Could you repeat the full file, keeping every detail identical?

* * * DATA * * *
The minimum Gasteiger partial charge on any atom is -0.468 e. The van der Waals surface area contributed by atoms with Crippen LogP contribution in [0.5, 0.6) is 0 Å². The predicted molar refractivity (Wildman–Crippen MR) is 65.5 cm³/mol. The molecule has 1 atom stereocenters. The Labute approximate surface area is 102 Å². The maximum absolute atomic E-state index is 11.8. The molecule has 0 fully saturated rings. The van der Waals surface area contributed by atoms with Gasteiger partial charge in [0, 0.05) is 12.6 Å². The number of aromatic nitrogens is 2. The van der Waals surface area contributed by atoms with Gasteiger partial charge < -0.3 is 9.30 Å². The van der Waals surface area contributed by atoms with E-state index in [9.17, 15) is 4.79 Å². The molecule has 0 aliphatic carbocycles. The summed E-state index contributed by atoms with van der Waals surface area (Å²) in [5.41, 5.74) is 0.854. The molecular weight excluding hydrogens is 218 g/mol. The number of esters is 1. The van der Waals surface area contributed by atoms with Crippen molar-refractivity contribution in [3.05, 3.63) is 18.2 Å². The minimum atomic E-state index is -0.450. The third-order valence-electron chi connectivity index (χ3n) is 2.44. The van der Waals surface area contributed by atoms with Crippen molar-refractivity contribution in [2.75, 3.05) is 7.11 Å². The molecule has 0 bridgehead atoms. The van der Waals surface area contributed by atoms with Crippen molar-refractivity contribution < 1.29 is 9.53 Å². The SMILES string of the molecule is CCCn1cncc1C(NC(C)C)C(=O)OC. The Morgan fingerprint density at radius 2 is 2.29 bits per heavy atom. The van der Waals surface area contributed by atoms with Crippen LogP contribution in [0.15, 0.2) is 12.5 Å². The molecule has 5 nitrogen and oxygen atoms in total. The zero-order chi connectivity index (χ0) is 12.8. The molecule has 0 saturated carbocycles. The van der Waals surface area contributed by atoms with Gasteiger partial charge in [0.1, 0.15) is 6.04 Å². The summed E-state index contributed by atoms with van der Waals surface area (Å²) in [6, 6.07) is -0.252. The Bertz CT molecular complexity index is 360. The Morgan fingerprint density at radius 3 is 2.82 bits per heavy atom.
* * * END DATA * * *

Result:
The minimum Gasteiger partial charge on any atom is -0.468 e. The van der Waals surface area contributed by atoms with Crippen LogP contribution in [0.5, 0.6) is 0 Å². The predicted molar refractivity (Wildman–Crippen MR) is 65.5 cm³/mol. The molecule has 1 atom stereocenters. The Labute approximate surface area is 102 Å². The maximum absolute atomic E-state index is 11.8. The molecule has 0 fully saturated rings. The van der Waals surface area contributed by atoms with Gasteiger partial charge in [0, 0.05) is 12.6 Å². The number of aromatic nitrogens is 2. The van der Waals surface area contributed by atoms with Gasteiger partial charge < -0.3 is 9.30 Å². The van der Waals surface area contributed by atoms with E-state index in [9.17, 15) is 4.79 Å². The molecule has 0 aliphatic carbocycles. The summed E-state index contributed by atoms with van der Waals surface area (Å²) in [5.41, 5.74) is 0.854. The molecular weight excluding hydrogens is 218 g/mol. The number of esters is 1. The van der Waals surface area contributed by atoms with Crippen molar-refractivity contribution in [3.05, 3.63) is 18.2 Å². The minimum atomic E-state index is -0.450. The third-order valence-electron chi connectivity index (χ3n) is 2.44. The van der Waals surface area contributed by atoms with Crippen molar-refractivity contribution in [2.75, 3.05) is 7.11 Å². The molecule has 0 bridgehead atoms. The van der Waals surface area contributed by atoms with Crippen molar-refractivity contribution < 1.29 is 9.53 Å². The SMILES string of the molecule is CCCn1cncc1C(NC(C)C)C(=O)OC. The Morgan fingerprint density at radius 2 is 2.29 bits per heavy atom. The van der Waals surface area contributed by atoms with Crippen LogP contribution in [0.15, 0.2) is 12.5 Å². The molecule has 5 nitrogen and oxygen atoms in total. The zero-order chi connectivity index (χ0) is 12.8. The molecule has 0 saturated carbocycles. The van der Waals surface area contributed by atoms with Gasteiger partial charge in [0.1, 0.15) is 6.04 Å². The summed E-state index contributed by atoms with van der Waals surface area (Å²) in [6, 6.07) is -0.252. The Bertz CT molecular complexity index is 360. The Morgan fingerprint density at radius 3 is 2.82 bits per heavy atom.